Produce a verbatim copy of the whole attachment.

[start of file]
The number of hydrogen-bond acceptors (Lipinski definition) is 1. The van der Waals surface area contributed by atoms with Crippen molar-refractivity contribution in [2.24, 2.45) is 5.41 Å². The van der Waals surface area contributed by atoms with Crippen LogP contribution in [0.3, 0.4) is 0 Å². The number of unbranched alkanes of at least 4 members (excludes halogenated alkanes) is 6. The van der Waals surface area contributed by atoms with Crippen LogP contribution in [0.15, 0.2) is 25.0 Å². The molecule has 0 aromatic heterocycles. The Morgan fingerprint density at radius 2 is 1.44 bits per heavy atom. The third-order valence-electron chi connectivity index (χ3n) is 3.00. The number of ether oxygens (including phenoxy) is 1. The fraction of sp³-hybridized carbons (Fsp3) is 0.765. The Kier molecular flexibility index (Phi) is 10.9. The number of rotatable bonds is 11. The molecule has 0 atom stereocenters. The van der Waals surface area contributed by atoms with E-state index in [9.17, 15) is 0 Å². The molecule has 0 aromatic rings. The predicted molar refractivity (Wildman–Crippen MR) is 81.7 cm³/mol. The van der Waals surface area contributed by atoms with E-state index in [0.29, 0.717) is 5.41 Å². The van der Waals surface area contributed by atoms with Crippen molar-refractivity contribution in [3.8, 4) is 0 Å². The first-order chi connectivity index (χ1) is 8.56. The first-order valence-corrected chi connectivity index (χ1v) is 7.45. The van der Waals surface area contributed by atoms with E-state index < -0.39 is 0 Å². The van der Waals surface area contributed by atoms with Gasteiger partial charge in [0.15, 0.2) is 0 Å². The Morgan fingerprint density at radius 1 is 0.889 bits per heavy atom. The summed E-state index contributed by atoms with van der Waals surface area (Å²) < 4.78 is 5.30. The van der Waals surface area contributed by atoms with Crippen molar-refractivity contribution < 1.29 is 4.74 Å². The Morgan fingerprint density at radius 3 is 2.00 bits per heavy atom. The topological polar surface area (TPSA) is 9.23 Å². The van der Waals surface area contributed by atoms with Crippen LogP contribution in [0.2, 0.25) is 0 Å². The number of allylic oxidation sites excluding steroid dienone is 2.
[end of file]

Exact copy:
The number of hydrogen-bond acceptors (Lipinski definition) is 1. The van der Waals surface area contributed by atoms with Crippen molar-refractivity contribution in [2.24, 2.45) is 5.41 Å². The van der Waals surface area contributed by atoms with Crippen LogP contribution in [0.3, 0.4) is 0 Å². The number of unbranched alkanes of at least 4 members (excludes halogenated alkanes) is 6. The van der Waals surface area contributed by atoms with Crippen LogP contribution in [0.15, 0.2) is 25.0 Å². The molecule has 0 aromatic heterocycles. The Morgan fingerprint density at radius 2 is 1.44 bits per heavy atom. The third-order valence-electron chi connectivity index (χ3n) is 3.00. The number of ether oxygens (including phenoxy) is 1. The fraction of sp³-hybridized carbons (Fsp3) is 0.765. The Kier molecular flexibility index (Phi) is 10.9. The number of rotatable bonds is 11. The molecule has 0 atom stereocenters. The van der Waals surface area contributed by atoms with E-state index in [9.17, 15) is 0 Å². The molecule has 0 aromatic rings. The predicted molar refractivity (Wildman–Crippen MR) is 81.7 cm³/mol. The van der Waals surface area contributed by atoms with E-state index in [0.29, 0.717) is 5.41 Å². The van der Waals surface area contributed by atoms with Crippen molar-refractivity contribution in [3.8, 4) is 0 Å². The first-order chi connectivity index (χ1) is 8.56. The first-order valence-corrected chi connectivity index (χ1v) is 7.45. The van der Waals surface area contributed by atoms with E-state index < -0.39 is 0 Å². The van der Waals surface area contributed by atoms with Gasteiger partial charge in [0.15, 0.2) is 0 Å². The Morgan fingerprint density at radius 1 is 0.889 bits per heavy atom. The summed E-state index contributed by atoms with van der Waals surface area (Å²) < 4.78 is 5.30. The van der Waals surface area contributed by atoms with Crippen molar-refractivity contribution < 1.29 is 4.74 Å². The Morgan fingerprint density at radius 3 is 2.00 bits per heavy atom. The topological polar surface area (TPSA) is 9.23 Å². The van der Waals surface area contributed by atoms with Crippen LogP contribution in [0.2, 0.25) is 0 Å². The number of allylic oxidation sites excluding steroid dienone is 2.